The "drug addiction" argument can be addressed with valid scientific research.

• Most people really do care about their health and it is a minority who become hopelessly addicted to substances.

• Addiction and treatment information provided with the drugs would help to address the drug addiction issue.

Simply legalizing drugs would address the "narco-gang/terrorist money issue" by taking away the inflated profits of trading in contraband.

• If the price of currently illegal plant drugs dropped to that of coffee beans or cocoa beans (two accepted drugs the U.S. government calls "food") there would be no need for spraying toxic herbicides on Columbian peasants who understandably choose to grow the currently much more profitable coca leaves or cannabis flowers.

Corporations and other employers do not want drug users to work for them because they feel that drug using employees are less productive and have more health problems and accidents than non-using employees. Drug users feel that their private behavior is none of their employer's business as long as they can perform on the job.

• No new laws are needed to address this issue, since employers already have the right to terminate or deny employment to persons who cannot perform their job.

Another argument against legalizing drugs is the "driving/public safety issue".

• We already have laws against "Driving While Impaired" (DWI/DUI) and "impairment" includes "fatigue" and "prescription drugs" as well as alcohol and illegal drugs.

• There are physical tests that can determine if a person is fit to drive or operate machinery even if blood-testing drivers for marijuana and other illegal drugs cannot currently make this determination.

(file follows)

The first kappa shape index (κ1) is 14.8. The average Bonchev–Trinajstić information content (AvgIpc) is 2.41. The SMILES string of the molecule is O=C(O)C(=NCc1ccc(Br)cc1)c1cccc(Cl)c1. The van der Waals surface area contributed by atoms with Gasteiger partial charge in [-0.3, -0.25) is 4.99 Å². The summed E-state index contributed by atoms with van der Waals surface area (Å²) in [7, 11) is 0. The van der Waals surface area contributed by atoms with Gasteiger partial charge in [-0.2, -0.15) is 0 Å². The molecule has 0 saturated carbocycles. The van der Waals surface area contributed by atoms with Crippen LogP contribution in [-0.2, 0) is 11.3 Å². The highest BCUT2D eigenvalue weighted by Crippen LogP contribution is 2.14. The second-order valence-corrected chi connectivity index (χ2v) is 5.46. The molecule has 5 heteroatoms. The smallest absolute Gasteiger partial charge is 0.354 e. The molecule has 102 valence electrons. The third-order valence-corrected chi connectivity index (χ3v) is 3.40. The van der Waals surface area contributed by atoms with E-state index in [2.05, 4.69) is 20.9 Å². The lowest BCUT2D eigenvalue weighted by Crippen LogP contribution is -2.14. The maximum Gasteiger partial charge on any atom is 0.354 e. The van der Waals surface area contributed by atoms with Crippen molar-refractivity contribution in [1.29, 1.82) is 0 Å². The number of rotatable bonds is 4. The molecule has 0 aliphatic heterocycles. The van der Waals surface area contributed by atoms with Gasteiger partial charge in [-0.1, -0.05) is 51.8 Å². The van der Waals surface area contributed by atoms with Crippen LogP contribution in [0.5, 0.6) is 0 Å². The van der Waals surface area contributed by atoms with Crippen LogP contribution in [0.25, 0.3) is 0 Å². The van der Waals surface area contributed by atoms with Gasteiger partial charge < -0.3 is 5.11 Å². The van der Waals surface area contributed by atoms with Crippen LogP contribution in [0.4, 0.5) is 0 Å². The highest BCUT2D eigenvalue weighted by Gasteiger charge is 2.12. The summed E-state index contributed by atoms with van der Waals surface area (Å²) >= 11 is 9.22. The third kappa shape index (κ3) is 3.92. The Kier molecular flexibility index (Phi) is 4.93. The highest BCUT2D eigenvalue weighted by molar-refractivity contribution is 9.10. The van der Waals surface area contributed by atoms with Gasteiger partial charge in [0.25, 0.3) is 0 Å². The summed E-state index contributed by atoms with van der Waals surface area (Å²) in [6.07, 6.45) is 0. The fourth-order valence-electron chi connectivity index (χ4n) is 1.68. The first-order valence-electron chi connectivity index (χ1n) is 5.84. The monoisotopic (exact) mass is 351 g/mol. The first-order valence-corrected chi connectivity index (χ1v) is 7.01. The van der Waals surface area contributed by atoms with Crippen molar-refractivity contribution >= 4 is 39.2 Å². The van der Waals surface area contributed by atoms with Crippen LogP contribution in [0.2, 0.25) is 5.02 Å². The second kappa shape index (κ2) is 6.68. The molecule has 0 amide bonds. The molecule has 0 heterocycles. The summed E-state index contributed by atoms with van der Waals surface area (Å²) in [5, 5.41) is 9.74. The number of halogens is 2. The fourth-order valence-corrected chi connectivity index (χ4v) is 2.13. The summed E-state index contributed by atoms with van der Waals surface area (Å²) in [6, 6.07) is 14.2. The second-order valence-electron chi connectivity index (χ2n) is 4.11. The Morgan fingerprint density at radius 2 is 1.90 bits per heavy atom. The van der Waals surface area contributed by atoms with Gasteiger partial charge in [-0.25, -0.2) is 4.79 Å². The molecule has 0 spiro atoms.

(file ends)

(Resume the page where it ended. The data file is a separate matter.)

The "drugs are unnatural" argument is of course quite empty.

• Plant drugs are quite natural and the most potent drug that anyone ever takes is on their plate every day.

• People in general and politicians in particular do not seem to understand that chemicals are the basis of their very life and they do not realize that food is literally a drug, and it is a drug that can have a dramatic impact on their mental and physical well-being. (see "The Zone" by Dr. Barry Sears)

In addition to proposing legalization legislation that addresses the valid concerns of both sides of the marijuana/drug issue, all of us "other folks" need to get registered and get out and vote in every election. That means local elections, primaries, mid-term elections as well as the major presidential elections.

The "anti-otherness" candidates won in 2004 because their conservative constituents got out and voted.

So, all you "other folks", get involved, write your congressmen and representatives, write to your newspapers, post your own op/ed pages, and come election time, get out and vote!!

Thanks for reading my op/ed page,

zen4usa

copyright notice: © 2005 by "zen4usa". The author, "zen4usa", grants the following permission to all like-minded individuals: this site may be freely linked to other sites. Also, as long as the source is acknowledged, and the words are not taken out of context, the text of this site may be freely quoted, freely copied, freely reproduced and freely distributed across all media, including print, e-mail, news, chat, and web.